The Great Escape
It was a long flight, especially as I spent most of it on the edge of my seat. What was I doing? Anxiety caused my stomach to knot, my throat to close and my heart to race all through the night. We changed planes in Copenhagen and it took all my strength to get three young children, loaded with hand-baggage, to the next gate. The flight from Denmark to Norway only took a few hours, but seemed much longer. I couldn’t sit still and was desperate for the plane to land.
“Mommy, how much longer?” Missy asked groggily.
Reality came to the rescue, pulling me back from the edge of a dark, downward spiral. Something always seemed to bring me back, but what if someday there was nothing to save me? What then? Would I fall into that dark hole, which seemed so eager to pull me down?
“Soon,” I responded, knowing she would never leave it at that.
“How many hours?” she continued.
I could feel the plane had begun its descent and the flight attendants were busy scurrying about the cabin collecting breakfast trays. I looked down at my child who was all curled up in her seat and anxiously waiting for good news. Her long blond hair, like corn silk, was tied up in two pigtails, one pulled high above her left ear while the other hung loose below her right.
She looked up, her blue eyes squinting and asked again. “How many hours till we get there?”
“One,” I answer.
This news seemed to excite her. She sat up, tugged on her loose pigtail until it was tight again and then proceeded to wake her brother and sister. They twisted restlessly keeping their eyes shut tight until their sister’s constant nagging forced them to give up hope of sleep. They were soon nudging and arguing with one another. I could hardly blame them, it was a long and confining trip. I told them to settle down and we’d soon be landing. By then the dull prolonged hum of the airplane’s engine had transformed into a loud altering roar. The plane labored as it cut back its speed and rolled over waves of air, like a roller coaster approaching its destination.
“Cabin crew prepare for landing,” was announced and the children, having abandoned their grumpiness, were excited to see their first glimpse of land. I was filled with regret over the ringside seats my children had to all Tony and I’s recent battles. I desperately needed to turn things around and prayed I was doing the right thing. I told them to think of this move as an adventure. We would experience another culture and maybe learn a new language. It would be fun. Please, let them have fun!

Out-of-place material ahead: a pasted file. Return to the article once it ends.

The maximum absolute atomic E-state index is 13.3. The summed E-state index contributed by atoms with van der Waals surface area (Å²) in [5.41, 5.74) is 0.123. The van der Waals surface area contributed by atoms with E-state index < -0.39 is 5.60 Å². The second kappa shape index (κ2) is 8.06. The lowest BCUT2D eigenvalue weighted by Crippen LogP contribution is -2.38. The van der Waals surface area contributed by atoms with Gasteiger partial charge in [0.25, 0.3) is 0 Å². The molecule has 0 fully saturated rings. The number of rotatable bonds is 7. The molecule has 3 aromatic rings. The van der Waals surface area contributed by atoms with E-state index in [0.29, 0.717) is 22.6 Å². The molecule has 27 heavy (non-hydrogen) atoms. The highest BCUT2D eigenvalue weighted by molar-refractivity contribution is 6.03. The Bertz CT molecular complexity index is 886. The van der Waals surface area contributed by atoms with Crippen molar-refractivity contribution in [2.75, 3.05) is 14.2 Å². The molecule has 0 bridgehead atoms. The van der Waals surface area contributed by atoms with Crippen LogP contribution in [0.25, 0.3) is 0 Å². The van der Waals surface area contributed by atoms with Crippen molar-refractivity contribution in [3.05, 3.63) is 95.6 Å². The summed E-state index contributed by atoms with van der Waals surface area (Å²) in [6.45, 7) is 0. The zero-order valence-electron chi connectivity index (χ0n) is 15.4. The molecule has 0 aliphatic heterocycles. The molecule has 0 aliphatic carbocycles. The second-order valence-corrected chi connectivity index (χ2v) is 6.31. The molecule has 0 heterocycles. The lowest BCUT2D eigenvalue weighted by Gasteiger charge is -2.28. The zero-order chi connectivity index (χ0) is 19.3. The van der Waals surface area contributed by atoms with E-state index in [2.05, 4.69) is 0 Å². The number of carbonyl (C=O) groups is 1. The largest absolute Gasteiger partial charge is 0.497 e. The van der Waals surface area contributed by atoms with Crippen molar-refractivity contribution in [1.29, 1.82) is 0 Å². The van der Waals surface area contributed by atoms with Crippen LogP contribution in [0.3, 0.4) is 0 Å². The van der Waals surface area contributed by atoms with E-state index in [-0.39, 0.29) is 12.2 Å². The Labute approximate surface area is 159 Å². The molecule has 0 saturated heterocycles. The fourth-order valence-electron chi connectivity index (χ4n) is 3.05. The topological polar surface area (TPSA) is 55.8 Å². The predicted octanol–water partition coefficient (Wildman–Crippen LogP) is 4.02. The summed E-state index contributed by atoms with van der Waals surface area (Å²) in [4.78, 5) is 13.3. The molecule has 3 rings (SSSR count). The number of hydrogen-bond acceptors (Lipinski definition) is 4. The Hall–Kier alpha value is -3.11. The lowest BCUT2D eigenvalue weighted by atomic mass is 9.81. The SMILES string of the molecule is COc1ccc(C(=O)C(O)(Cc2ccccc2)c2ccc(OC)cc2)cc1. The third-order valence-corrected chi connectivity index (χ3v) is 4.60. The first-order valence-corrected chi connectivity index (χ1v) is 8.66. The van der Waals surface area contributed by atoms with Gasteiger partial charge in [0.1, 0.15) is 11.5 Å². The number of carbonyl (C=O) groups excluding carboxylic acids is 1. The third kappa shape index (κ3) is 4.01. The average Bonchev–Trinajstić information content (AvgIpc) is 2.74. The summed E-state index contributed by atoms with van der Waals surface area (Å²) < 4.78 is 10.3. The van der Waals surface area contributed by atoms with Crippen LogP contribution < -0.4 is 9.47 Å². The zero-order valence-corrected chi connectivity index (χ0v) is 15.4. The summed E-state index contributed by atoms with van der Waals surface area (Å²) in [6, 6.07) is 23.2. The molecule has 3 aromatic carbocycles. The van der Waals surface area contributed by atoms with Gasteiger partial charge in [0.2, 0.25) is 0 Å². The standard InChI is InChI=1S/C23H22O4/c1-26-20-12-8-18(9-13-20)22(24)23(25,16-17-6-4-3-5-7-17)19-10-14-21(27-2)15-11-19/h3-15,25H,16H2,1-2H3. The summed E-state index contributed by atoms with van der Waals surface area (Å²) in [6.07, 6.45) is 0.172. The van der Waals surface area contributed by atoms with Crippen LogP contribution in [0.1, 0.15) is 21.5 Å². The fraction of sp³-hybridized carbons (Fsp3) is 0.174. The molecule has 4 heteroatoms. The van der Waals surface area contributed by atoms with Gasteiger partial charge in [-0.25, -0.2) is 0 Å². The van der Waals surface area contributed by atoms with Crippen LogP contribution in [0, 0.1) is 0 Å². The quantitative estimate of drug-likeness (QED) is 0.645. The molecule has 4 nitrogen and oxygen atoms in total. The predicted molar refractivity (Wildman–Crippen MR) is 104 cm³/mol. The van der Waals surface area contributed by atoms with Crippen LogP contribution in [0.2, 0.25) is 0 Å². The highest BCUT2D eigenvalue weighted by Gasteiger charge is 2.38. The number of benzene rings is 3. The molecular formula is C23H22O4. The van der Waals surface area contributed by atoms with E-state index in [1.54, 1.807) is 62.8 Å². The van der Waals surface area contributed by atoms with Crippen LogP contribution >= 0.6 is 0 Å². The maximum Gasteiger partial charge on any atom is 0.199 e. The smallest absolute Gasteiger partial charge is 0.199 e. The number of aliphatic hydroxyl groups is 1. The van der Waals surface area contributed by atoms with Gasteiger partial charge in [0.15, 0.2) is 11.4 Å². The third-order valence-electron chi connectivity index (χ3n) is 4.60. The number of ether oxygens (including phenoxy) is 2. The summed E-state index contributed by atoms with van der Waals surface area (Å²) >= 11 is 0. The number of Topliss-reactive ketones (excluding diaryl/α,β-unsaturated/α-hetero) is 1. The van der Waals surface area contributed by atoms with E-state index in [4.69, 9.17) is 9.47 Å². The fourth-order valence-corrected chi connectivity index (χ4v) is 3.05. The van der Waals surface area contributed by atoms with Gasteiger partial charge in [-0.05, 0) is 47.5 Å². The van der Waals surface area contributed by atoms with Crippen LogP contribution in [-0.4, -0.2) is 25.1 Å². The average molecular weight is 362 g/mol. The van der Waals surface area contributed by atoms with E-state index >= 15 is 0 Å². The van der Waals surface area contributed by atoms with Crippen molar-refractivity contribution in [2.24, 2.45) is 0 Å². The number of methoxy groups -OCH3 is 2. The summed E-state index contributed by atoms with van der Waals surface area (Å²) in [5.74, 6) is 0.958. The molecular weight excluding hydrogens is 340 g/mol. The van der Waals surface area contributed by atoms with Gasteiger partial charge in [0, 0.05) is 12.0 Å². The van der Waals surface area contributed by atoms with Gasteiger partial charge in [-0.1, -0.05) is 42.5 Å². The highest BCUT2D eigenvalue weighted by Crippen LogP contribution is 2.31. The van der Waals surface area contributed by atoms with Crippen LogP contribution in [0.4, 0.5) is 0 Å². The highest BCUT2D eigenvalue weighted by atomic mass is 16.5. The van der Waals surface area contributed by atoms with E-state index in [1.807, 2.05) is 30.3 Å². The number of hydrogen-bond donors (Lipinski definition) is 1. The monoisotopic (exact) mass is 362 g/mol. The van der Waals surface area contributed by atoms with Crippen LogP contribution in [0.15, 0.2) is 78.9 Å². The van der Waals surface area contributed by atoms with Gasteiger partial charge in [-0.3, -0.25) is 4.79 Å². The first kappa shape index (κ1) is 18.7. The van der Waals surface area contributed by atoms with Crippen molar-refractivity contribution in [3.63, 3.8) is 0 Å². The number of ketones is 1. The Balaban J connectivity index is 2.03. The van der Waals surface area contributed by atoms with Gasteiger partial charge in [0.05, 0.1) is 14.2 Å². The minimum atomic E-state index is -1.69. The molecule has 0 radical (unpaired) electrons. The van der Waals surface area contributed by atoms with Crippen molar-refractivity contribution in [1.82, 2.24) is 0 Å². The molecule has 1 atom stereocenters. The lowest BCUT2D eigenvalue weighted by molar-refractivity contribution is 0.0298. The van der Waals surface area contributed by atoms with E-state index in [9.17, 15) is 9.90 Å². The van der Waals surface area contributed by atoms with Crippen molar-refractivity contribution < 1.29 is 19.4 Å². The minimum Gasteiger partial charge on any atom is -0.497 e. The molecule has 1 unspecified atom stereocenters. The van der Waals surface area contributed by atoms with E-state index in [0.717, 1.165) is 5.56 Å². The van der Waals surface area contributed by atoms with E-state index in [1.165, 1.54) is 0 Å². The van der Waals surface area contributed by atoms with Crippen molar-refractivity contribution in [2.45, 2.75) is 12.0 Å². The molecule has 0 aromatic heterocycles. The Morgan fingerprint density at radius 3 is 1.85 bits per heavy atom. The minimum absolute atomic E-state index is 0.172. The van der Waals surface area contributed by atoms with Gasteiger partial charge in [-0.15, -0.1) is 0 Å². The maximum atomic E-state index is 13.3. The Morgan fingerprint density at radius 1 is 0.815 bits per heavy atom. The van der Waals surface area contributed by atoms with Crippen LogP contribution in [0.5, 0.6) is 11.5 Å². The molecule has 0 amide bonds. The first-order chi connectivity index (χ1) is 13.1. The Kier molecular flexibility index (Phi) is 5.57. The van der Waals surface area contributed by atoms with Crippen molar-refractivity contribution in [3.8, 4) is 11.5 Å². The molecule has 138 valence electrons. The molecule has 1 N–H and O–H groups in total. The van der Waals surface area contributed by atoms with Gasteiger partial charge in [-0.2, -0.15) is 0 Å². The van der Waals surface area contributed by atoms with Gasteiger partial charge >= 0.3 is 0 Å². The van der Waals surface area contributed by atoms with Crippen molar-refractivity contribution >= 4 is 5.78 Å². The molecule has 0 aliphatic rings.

As the wheels finally hit the runway, bounced up then down again and the aircraft struggled for control, I checked the time, 4:35 am. I reset my watch six hours ahead to Norwegian time and there it would stay for the next half year. I felt chills crawling up the back of my neck as uncertainty again claimed my thoughts. What kind of mother takes her children halfway around the world to live in a foreign country for six months? Away from their father and all the people who love them, two weeks before Christmas.
I pushed those thoughts away with more pleasant ones, of him standing in the airport this very minute, waiting for us. Could we, would we, have a future? This was the only way to find out. After the storm that devastated my life this past year, (or was it years?), I had to leave and seek happiness wherever it may be.
As we approached the gate, one last announcement was made. “Welcome to Stavanger, where the local time is 10:35 am, we thank you for flying Scandinavian Airlines and we hope you enjoy your stay here in Norway.”
“Welcome to Norway,” Harry said as we came through customs and met him in the arrival area. The children immediately started bombarding him with information, what they ate on the plane, what they packed, who hit who first while arguing over the window seat and so on. I watched as he scooped Missy up into his arms and thought how life just kept bringing me back to him.
Once our bags were piled in the car and the children belted in the back seat, we were on our way. The rain poured down and I couldn’t help noticing how different Norway looked in December. The trees were bare, the grass was yellow and there was no sign of the usual cows or sheep grazing along the way. Now barren of its fuchsia colored heather, the mountains seemed grayer and more forbidding than ever.